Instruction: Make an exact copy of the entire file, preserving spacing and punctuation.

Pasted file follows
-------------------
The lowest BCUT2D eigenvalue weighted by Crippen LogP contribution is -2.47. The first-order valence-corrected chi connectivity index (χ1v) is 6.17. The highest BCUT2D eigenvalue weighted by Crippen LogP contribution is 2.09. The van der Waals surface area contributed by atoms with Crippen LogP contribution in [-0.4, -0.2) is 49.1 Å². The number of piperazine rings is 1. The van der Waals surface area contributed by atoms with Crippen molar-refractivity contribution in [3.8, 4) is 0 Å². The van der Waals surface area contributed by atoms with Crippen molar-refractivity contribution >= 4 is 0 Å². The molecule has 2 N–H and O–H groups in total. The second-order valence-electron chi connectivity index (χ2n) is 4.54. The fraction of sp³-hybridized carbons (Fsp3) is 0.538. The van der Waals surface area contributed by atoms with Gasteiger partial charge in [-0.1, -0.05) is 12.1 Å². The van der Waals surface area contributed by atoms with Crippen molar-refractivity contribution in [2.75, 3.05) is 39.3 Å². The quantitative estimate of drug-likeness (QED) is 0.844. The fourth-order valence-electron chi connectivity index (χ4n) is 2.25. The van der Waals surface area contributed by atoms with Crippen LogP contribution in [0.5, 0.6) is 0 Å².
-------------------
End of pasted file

The lowest BCUT2D eigenvalue weighted by Crippen LogP contribution is -2.47. The first-order valence-corrected chi connectivity index (χ1v) is 6.17. The highest BCUT2D eigenvalue weighted by Crippen LogP contribution is 2.09. The van der Waals surface area contributed by atoms with Crippen LogP contribution in [-0.4, -0.2) is 49.1 Å². The number of piperazine rings is 1. The van der Waals surface area contributed by atoms with Crippen molar-refractivity contribution in [3.8, 4) is 0 Å². The van der Waals surface area contributed by atoms with Crippen molar-refractivity contribution >= 4 is 0 Å². The molecule has 2 N–H and O–H groups in total. The second-order valence-electron chi connectivity index (χ2n) is 4.54. The fraction of sp³-hybridized carbons (Fsp3) is 0.538. The van der Waals surface area contributed by atoms with Gasteiger partial charge in [-0.1, -0.05) is 12.1 Å². The van der Waals surface area contributed by atoms with Crippen molar-refractivity contribution in [2.75, 3.05) is 39.3 Å². The quantitative estimate of drug-likeness (QED) is 0.844. The fourth-order valence-electron chi connectivity index (χ4n) is 2.25. The van der Waals surface area contributed by atoms with Crippen LogP contribution in [0.5, 0.6) is 0 Å².